In this context, Open Source Intelligence or “OSINT” refers to information derived from a host of sources that are openly available to the public. According to this presentation, the Metropolitan Police Service has had a unit dedicated to this form of intelligence-gathering for some time.
Indeed, activist-uploaded YouTube footage has already been used as evidence by the Met in order to successfully prosecute protesters following the 2011 London anti-cuts protests.Such a situation epitomizes the challenges posed to resistance by the increasing convergence, overlap and integration of previously discrete systems of surveillance.
Thirdly, there is the further risk that amidst the sheer proliferation of visual imagery in our postmodern hyperreality, any impact that counter-surveillance might otherwise have is eroded. Increasingly, footage of police misconduct and brutality is reduced to yet another decontextualised spectacle of violence in a culture in which even the most politically radical ideas and images are commodified, and both riots and police brutality become fodder for the latest Kanye West music video or Levi’s jeans advert.
For all of these reasons, if sousveillance succeeds as a kind of psychological guerrilla tactic, appropriating and weaponising the surveillant gaze and its psychological effects, it may all too often be a pyrrhic victory, especially when achieved against the backdrop of both substantial asymmetries of power in terms of technological capacity and sheer physical force, as well as a relentless all-encompassing consumer culture.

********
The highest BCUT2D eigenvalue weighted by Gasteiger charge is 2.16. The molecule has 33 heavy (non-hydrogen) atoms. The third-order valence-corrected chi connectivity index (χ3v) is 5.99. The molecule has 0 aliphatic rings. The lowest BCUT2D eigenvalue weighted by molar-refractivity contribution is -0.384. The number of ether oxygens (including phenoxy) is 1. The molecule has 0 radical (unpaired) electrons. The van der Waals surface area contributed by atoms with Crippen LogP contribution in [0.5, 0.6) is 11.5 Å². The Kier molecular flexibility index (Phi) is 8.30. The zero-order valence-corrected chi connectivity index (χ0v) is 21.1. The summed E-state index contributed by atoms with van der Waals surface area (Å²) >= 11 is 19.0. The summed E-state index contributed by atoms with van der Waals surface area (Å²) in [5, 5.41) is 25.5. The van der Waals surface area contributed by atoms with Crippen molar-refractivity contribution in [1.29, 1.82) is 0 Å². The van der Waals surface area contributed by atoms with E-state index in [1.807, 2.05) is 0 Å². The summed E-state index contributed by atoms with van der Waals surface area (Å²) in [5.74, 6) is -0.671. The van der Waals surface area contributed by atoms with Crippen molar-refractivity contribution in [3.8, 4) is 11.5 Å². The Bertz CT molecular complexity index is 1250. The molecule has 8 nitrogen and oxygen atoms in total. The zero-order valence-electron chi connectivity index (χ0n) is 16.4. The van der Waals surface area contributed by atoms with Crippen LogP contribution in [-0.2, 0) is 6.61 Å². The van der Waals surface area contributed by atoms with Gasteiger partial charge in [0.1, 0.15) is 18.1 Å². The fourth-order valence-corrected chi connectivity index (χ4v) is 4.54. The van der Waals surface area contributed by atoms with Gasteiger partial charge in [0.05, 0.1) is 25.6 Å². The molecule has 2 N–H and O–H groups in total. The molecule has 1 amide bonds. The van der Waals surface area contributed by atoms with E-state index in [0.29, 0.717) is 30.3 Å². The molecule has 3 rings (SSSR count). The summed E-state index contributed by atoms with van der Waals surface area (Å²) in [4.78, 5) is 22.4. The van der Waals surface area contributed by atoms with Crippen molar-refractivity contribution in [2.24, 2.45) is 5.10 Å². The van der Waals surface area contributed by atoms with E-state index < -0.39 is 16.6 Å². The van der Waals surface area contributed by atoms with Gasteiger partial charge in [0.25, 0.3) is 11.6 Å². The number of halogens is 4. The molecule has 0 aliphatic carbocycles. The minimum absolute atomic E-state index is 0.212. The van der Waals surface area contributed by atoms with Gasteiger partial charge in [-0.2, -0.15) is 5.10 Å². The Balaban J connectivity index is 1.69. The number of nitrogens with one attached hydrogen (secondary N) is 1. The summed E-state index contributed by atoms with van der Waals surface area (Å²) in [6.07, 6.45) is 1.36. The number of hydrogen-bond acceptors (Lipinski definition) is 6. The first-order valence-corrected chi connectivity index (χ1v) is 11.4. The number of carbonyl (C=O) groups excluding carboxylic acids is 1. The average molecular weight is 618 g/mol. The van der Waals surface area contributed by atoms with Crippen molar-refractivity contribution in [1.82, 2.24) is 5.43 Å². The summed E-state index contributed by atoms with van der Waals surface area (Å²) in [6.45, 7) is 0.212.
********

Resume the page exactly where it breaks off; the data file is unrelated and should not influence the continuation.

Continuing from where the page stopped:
Counter-surveillance can undoubtedly be empowering for protesters: contributing to activists’ safety; increasing the likelihood that individual police officers will be held accountable for misconduct; and in doing so, tempering police harassment and violence; as well as providing a powerful “bargaining tool” for protesters.
Furthermore, the dissemination of counter-surveillance footage can generate and contribute to broader discussions surrounding the role and function of both the police and state surveillance. However, simply mirroring the surveillance strategies of the state is not only inadequate, but may often prove counter-productive.
In order for counter-surveillance tactics to prove effective, activists must remain attentive to such challenges and contradictions, and cognisant that ‘counter-surveillance images require tactics and narratives to give them political force’.